New Jersey has fired a shot across the banking industry’s bow.
The state’s Supreme Court ordered the biggest lenders to prove they are acting lawfully in processing foreclosures. While that only seems like common sense, Supreme Court Chief Justice Stuart Rabner told the Wall Street Journal he believes this is the first case in which the state courts have placed that particular ball where it belongs, in the bankers’ court.
“It’s important that the judiciary ensures that judges are not rubber-stamping questionable documents that may not be reliable,” Rabner said. “The steps we’ve taken today are designed to ensure the integrity of that judicial process.”
The six biggest mortgage outfits in the state – Bank of America (BAC), Citigroup (c), JPMorgan Chase (jpm), Wells Fargo (wfc), Ally Financial and OneWest – have till Jan. 19 to file “documents proving their internal foreclosure application processes are up to standards, or the applications will be suspended,” the Star-Ledger reports.
The move comes after three months of revelations about banks playing fast and loose with the legal documents that establish homeownership and their right to take back a house when a borrower fails to keep up with loan payments.
Facing an avalanche of bad publicity, the banks suspended foreclosure sales and promised to improve their practices. But fixing the broken robosigning model has proved costlier and more complicated than the bankers might have liked, which has added to the fog hanging over an already decrepit housing market.
Bank of America said this month it was restarting some foreclosures, after a lengthy delay. But it and the government-sponsored mortgage investors Fannie Mae and Freddie Mac have touchingly called for a Christmas season foreclosure holiday, so the New Jersey order won’t have a huge impact on the pace of bank-owned properties moving through BofA’s already bursting books.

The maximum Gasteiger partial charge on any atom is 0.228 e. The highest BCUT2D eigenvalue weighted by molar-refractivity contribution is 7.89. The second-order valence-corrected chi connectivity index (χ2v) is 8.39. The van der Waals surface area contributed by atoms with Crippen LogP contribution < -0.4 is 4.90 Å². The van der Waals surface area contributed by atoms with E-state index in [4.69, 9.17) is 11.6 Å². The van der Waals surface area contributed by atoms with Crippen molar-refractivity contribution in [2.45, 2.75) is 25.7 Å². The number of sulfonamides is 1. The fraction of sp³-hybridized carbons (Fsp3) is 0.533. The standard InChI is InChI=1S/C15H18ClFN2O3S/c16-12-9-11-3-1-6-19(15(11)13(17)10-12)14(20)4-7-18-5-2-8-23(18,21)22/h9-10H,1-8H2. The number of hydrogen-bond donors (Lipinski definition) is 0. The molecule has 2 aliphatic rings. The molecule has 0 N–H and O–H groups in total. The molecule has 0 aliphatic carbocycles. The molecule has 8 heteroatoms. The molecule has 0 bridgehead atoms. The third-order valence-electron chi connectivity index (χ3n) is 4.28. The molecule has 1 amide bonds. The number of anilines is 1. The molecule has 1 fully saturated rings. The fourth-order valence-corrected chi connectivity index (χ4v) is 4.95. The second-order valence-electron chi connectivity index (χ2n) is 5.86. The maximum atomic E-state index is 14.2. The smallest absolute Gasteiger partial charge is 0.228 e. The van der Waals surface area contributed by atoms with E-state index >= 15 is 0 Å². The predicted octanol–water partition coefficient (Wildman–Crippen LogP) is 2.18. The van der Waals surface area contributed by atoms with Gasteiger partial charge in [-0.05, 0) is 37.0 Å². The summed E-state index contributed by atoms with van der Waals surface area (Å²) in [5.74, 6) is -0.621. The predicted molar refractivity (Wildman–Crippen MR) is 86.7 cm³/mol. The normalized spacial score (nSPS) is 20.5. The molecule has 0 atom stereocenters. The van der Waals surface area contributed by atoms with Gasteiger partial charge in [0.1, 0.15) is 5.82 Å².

Other efforts to nibble away at the edges of the foreclosure mess continue apace as well. Wells Fargo said Tuesday it reached a settlement with California under which borrowers with some of the most egregious bubble-era loans will be able to earn some loan forgiveness by staying current on payments.
But it’s clear that much more will need to be done over coming years to fix the deeply dysfunctional U.S. mortgage system, starting with the rules governing what’s an acceptable loan and how the banks might handle it.
To that end, a group of 50-odd economists, investors and policy wonks sent a letter Tuesday to Treasury Secretary Tim Geithner, Fed chief Ben Bernanke and FDIC Chairman Sheila Bair, among others, urging them to clean up this swamp by mandating national standards for mortgage servicers.
The letter comes as U.S. regulators face an April deadline for writing new rules called for by last summer’s Dodd Frank Act.
“The chaotic situation in the mortgage market today demands immediate action to ensure all parties are treated fairly and to restore the confidence needed to support a recovery in real estate markets and the entire U.S. economy,” the letter reads. “The time to act is now.”